Our measures of vaporizer use and respiratory symptoms could also have been more detailed. A single question about the primary technique used for administering cannabis neglects potentially meaningful variation in vaporizer use. Some participants might use a vaporizer primarily but also smoke cannabis. In contrast, other participants might use a vaporizer exclusively. Both of these groups of participants would end up in the group who uses a vaporizer primarily. Vaporizers come in several forms, including conduction-style machines that employ a hot plate as well as convection-style devices that use warmed air. The efficacy of these different machines could vary substantially, but we could not address the question with the current data. These limitations, however, should decrease power rather than create a spurious result. By lumping participants who occasionally smoke cannabis into the same group with those who vaporize exclusively, we actually weaken the ability to detect effects. Including any type of vaporizer, no matter how effective, also has the potential to weaken effects. In a sense, the current study’s estimate of the effect of a vaporizer on respiratory symptoms might be an underestimate of the improvement that could arise from a good vaporizer used as the exclusive method for ingesting cannabis. We also did not assess the length of time each participant had used a vaporizer. A vaporizer’s impact might grow more dramatic with longer use. The assessment of respiratory symptoms was also not particularly elaborate, but the same measures revealed a significant impact of cannabis and cigarettes in this sample and in other work .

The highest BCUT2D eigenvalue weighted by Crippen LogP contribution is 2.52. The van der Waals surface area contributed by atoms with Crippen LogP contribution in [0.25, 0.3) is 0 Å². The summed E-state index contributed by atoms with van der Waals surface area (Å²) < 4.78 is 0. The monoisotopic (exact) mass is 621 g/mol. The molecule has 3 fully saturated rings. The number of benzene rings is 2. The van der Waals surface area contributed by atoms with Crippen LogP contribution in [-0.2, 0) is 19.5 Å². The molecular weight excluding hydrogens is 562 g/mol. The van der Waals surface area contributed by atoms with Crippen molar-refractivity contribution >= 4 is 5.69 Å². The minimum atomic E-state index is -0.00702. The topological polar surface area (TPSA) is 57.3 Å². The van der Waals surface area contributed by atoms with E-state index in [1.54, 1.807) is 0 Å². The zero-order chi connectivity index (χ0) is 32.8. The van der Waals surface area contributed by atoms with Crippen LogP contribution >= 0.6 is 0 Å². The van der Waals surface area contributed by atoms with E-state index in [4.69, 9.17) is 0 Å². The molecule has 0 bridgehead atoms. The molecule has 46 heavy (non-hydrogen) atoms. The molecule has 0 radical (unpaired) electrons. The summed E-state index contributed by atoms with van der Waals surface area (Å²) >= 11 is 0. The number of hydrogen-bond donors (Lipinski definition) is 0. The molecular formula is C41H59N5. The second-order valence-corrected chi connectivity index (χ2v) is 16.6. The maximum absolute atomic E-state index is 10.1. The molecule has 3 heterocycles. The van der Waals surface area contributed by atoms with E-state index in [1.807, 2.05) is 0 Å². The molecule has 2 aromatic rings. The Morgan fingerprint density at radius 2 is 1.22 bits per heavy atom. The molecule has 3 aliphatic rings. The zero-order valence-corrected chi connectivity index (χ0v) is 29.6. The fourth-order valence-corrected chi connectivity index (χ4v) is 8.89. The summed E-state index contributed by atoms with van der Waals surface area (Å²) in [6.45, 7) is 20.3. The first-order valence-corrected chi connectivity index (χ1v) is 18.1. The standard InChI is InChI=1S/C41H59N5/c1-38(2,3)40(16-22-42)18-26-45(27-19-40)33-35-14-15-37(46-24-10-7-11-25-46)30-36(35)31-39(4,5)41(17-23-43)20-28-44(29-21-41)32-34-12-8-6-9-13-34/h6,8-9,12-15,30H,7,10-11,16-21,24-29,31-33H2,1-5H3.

Finally, the use of a vaporizer was not randomly assigned. The possibility exists that cannabis users who choose a vaporizer might engage in a host of other behaviors designed to minimize respiratory symptoms, or simply be more health conscious in general. Like any correlational study, this one cannot address the role of causality. The current data are consistent, however, with the idea that cannabis vaporizers can decrease respiratory symptoms in regular users of the plant. A better test of a vaporizer’s potential for minimizing problems would require recruiting cannabis smokers who report respiratory troubles, randomly assigning a group to use a vaporizer, and assessing any decrease in symptoms. The current data suggest that such an intervention could prove helpful.
Although the use of a vaporizer has the potential to increase the safety of cannabis as far as respiratory symptoms are concerned, pulmonary problems are not the only potential negative consequences of the plant. Reviews suggest that 9?12% of cannabis users develop symptoms of dependence . Cannabis can lead to impaired driving skills , and heavy use in adolescence might create deviant brain structure  as well as decreases in intelligence . A vaporizer offers no protection against these negative consequences. Nevertheless, a vaporizer has considerable potential for increasing cannabis drug safety by minimizing pulmonary troubles.